The task and the Ring itself is most certainly too great for Frodo and he knows that it is. Even he begins to ponder what it might mean to seek to possess and to use the Ring as he shows in his questioning of Galadriel at her mirror. Eventually it will overcome him and only through the strange mercy of Gollum’s attack will he and all Middle-earth be saved.

Frodo is saved but he is broken too. The knife that the Witch King of Angmar drove into his shoulder at Weathertop, the sting of Shelob in her lair, Gollum’s tooth biting the Ring from his finger at the Cracks of Doom and worst of all, the slow, inexorable overpowering that the Ring achieves over him, all these have done their terrible work.

“Where shall I find rest?”

Frodo knows that the return to the Shire will be no true home-coming for him. It may be the same but he will not be. This is a powerful insight and one that Tolkien must have gained on his return from the trenches of the First World War as did so many of his generation. It was not just the journey from the familiarity of home to the horror of the battlefield that lead to a profound sense of displacement but the journey back again to what should have been familiar but was no longer. Frodo puts it this way. “It shall not be the same; for I shall not be the same”.

Frodo knows that if there is to be a place of rest for him then it will be somewhere else than the Shire but he does not know where such a place can be. We might know that this sense of displacement, of homelessness, of exile is that which will lead us in search of our true home but when we are gripped by this it is nothing less than terrible.

 

Gollum Worships His God

Their relationship must have begun because they were so similar in spirit. For Shelob is consumed with a lust for all life, true daughter as she is of Ungoliant the ancient monster in spider form. This lust is insatiable but it is limited by a need for secrecy and so prey must fall unawares into her lair. Gollum in time past has brought such prey to her. He is her “sneak” as the orcs call him.

Similar in spirit they are but she is so much mightier than he. And so Tolkien tells us, “in past days he had bowed and worshipped her, and the darkness of her evil will walked through all the ways of his weariness beside him, cutting him off from light and from regret.”

So it is that Gollum worships his god. She represents to him the embodiment of the principle that shapes and drives him, the desire to eat. Readers may remember the debate between the Gollum and the Sméagol principle that Sam overheard and could not be sure who had won at the end of it. In it the Gollum principle declares: “Perhaps we grows very strong, stronger than Wraiths. Lord Sméagol? Gollum the Great? The Gollum?  Eat fish every day, three times a day, fresh from the sea.” We might allow ourselves a smile at Gollum’s expense but the only difference between him and Shelob or even between him and Sauron is one of degree. Their lust is greater and more all encompassing and their power is greater too but there the difference ends. Sauron is simply a more powerful version of Gollum. Gollum is simply a weaker version of Sauron. Sauron can hurt Gollum but Gollum cannot hurt him.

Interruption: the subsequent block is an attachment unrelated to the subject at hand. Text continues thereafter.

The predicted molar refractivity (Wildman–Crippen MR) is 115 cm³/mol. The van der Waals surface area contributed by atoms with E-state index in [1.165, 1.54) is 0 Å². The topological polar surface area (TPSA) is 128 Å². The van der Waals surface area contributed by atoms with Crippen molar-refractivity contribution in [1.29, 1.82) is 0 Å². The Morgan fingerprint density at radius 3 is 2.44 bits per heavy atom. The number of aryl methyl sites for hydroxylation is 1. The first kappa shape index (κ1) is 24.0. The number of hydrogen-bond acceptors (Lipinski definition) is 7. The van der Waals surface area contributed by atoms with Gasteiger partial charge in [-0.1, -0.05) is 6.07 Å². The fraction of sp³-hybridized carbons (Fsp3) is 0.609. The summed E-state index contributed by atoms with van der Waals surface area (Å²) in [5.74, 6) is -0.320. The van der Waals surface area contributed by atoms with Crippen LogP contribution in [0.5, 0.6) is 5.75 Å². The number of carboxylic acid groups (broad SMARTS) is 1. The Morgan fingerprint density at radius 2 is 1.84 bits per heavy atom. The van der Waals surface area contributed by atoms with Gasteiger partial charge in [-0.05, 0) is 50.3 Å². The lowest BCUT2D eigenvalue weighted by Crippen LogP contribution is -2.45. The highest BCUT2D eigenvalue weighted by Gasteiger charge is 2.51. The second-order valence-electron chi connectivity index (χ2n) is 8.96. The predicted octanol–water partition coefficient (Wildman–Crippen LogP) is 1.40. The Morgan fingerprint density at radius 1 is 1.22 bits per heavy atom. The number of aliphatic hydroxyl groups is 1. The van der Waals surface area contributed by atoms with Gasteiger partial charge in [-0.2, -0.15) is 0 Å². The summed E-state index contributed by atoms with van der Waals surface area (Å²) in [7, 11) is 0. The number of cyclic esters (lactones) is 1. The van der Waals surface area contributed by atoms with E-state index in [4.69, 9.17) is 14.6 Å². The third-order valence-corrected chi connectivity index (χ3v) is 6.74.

At least, not yet, for Gollum dreams of the day when he will “pay everyone back!” And when he says, “everyone” he means all those for whom he carries a sense of resentment; and this is so great that all creatures must be punished for the wrong that he believes they have done to him.

And what does worship mean in this respect? It is simply this. That some creatures are more powerful than others and we must bow down to those who are more powerful than we are. As Sweeney Todd declares in Stephen Sondheim’s musical of the same name, “Because in all of the whole human race… there are two kinds of men and only two. There’s the one staying put in his proper place and the one with his foot in the other one’s face.” And so those, like Gollum, in the “proper place”, worship those above them who have their feet in their faces. It is a miserable and servile kind of worship and it is offered in endless resentment. And those who seek such worship must take care never to take the foot away from the worshipper’s face for fear that revenge might be taken.

This is the spiritual universe in which Gollum exists, a universe that he entered on the day he murdered his best friend in order to take the Ring for himself. It is a universe made up of endless lust and endless resentment and from which both regret and light must be expelled for ever. And there lies it’s vulnerability for from the moment that Bilbo first entered it deep below the Misty Mountains and chose, for the sake of pity, not to kill Gollum it has been at risk. Gandalf said that the pity of Bilbo “may rule the fate of many” and it does. This is what it means that Hell is harrowed by the crucified Christ whose words spoken to his executioners are “Father forgive them for they know not what they do”. Hell simply absorbs into itself an attack mounted in its own terms of lust and resentment. It falls when the attack is mounted in pity and in mercy and by those who have no desire to rule in Hell.

The Hero’s Journey of Sam Gamgee

After Frodo invokes Eärendil, the Morning Star, the bearer of the sorrows of Middle-earth to the Valar at the end of the First Age, he and Sam are able to break free of Shelob’s webs and for a moment it seems they are free. Frodo is drunk with the wonder of his escape, while Sam, for his part, is almost too cautious; so it is that Sam hides the Star Glass and in the darkness Shelob attacks Frodo while Gollum attacks Sam. All seems lost and yet a few minutes later Gollum is fleeing for his life while Shelob is “cowed at last, shrunken in defeat” and she hides herself away in a hole to nurse her malice and to heal herself from within.

During those few minutes Sam fights two mighty battles, both of which are far beyond him, and he emerges as a mighty and a victorious hero.

And he does not have any sense that this is what he is!